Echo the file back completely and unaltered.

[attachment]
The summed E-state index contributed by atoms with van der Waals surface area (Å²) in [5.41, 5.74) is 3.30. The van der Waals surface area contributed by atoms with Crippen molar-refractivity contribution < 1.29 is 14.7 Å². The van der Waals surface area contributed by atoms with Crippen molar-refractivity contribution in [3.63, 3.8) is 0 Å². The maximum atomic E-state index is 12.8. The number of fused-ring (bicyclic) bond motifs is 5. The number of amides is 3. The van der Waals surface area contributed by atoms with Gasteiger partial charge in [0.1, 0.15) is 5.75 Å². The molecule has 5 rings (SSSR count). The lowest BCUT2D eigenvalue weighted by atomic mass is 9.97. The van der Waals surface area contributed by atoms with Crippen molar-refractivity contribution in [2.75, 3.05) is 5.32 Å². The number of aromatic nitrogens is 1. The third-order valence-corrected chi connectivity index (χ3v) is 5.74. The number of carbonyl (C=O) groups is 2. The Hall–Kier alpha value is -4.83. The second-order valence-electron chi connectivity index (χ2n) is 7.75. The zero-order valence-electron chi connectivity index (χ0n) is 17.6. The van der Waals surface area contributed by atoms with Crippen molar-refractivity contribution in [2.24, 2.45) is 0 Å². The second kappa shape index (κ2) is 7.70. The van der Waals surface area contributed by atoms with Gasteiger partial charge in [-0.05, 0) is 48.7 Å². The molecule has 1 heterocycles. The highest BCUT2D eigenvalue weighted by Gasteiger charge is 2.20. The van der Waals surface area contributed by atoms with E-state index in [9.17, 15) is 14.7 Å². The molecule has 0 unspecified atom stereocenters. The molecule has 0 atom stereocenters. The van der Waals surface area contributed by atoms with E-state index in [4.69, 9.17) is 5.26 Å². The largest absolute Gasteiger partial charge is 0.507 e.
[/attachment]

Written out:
The summed E-state index contributed by atoms with van der Waals surface area (Å²) in [5.41, 5.74) is 3.30. The van der Waals surface area contributed by atoms with Crippen molar-refractivity contribution < 1.29 is 14.7 Å². The van der Waals surface area contributed by atoms with Crippen molar-refractivity contribution in [3.63, 3.8) is 0 Å². The maximum atomic E-state index is 12.8. The number of fused-ring (bicyclic) bond motifs is 5. The number of amides is 3. The van der Waals surface area contributed by atoms with Gasteiger partial charge in [0.1, 0.15) is 5.75 Å². The molecule has 5 rings (SSSR count). The lowest BCUT2D eigenvalue weighted by atomic mass is 9.97. The van der Waals surface area contributed by atoms with Crippen molar-refractivity contribution in [2.75, 3.05) is 5.32 Å². The number of aromatic nitrogens is 1. The third-order valence-corrected chi connectivity index (χ3v) is 5.74. The number of carbonyl (C=O) groups is 2. The Hall–Kier alpha value is -4.83. The second-order valence-electron chi connectivity index (χ2n) is 7.75. The zero-order valence-electron chi connectivity index (χ0n) is 17.6. The van der Waals surface area contributed by atoms with Crippen molar-refractivity contribution in [2.24, 2.45) is 0 Å². The second kappa shape index (κ2) is 7.70. The van der Waals surface area contributed by atoms with Gasteiger partial charge in [-0.05, 0) is 48.7 Å². The molecule has 1 heterocycles. The highest BCUT2D eigenvalue weighted by Gasteiger charge is 2.20. The van der Waals surface area contributed by atoms with E-state index in [9.17, 15) is 14.7 Å². The molecule has 0 unspecified atom stereocenters. The molecule has 0 atom stereocenters. The van der Waals surface area contributed by atoms with E-state index in [4.69, 9.17) is 5.26 Å². The largest absolute Gasteiger partial charge is 0.507 e.